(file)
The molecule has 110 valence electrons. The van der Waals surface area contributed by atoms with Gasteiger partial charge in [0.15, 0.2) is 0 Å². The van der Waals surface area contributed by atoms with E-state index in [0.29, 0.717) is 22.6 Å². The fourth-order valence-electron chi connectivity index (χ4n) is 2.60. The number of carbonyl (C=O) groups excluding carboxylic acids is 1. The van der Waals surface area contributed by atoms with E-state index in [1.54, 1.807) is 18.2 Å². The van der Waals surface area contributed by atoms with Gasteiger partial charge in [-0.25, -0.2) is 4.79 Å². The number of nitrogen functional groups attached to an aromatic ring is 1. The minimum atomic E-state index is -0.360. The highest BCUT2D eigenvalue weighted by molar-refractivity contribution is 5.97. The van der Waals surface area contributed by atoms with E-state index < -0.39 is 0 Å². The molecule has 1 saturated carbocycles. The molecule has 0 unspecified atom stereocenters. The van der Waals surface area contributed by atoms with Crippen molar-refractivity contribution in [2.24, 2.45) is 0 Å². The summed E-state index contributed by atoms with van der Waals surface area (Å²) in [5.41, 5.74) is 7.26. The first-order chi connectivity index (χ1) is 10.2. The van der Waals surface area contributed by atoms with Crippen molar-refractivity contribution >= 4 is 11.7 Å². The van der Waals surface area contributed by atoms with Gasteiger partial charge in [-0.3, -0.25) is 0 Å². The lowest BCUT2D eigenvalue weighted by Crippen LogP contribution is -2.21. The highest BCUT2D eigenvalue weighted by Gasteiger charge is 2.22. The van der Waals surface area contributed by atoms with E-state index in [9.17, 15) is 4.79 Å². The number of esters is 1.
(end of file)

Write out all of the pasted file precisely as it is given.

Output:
The molecule has 110 valence electrons. The van der Waals surface area contributed by atoms with Gasteiger partial charge in [0.15, 0.2) is 0 Å². The van der Waals surface area contributed by atoms with E-state index in [0.29, 0.717) is 22.6 Å². The fourth-order valence-electron chi connectivity index (χ4n) is 2.60. The number of carbonyl (C=O) groups excluding carboxylic acids is 1. The van der Waals surface area contributed by atoms with E-state index in [1.54, 1.807) is 18.2 Å². The van der Waals surface area contributed by atoms with Gasteiger partial charge in [-0.25, -0.2) is 4.79 Å². The number of nitrogen functional groups attached to an aromatic ring is 1. The minimum atomic E-state index is -0.360. The highest BCUT2D eigenvalue weighted by molar-refractivity contribution is 5.97. The van der Waals surface area contributed by atoms with E-state index < -0.39 is 0 Å². The molecule has 1 saturated carbocycles. The molecule has 0 unspecified atom stereocenters. The van der Waals surface area contributed by atoms with Crippen molar-refractivity contribution in [2.24, 2.45) is 0 Å². The summed E-state index contributed by atoms with van der Waals surface area (Å²) in [5.41, 5.74) is 7.26. The first-order chi connectivity index (χ1) is 10.2. The van der Waals surface area contributed by atoms with Crippen molar-refractivity contribution >= 4 is 11.7 Å². The van der Waals surface area contributed by atoms with Gasteiger partial charge in [-0.3, -0.25) is 0 Å². The lowest BCUT2D eigenvalue weighted by Crippen LogP contribution is -2.21. The highest BCUT2D eigenvalue weighted by Gasteiger charge is 2.22. The van der Waals surface area contributed by atoms with E-state index in [9.17, 15) is 4.79 Å². The number of esters is 1.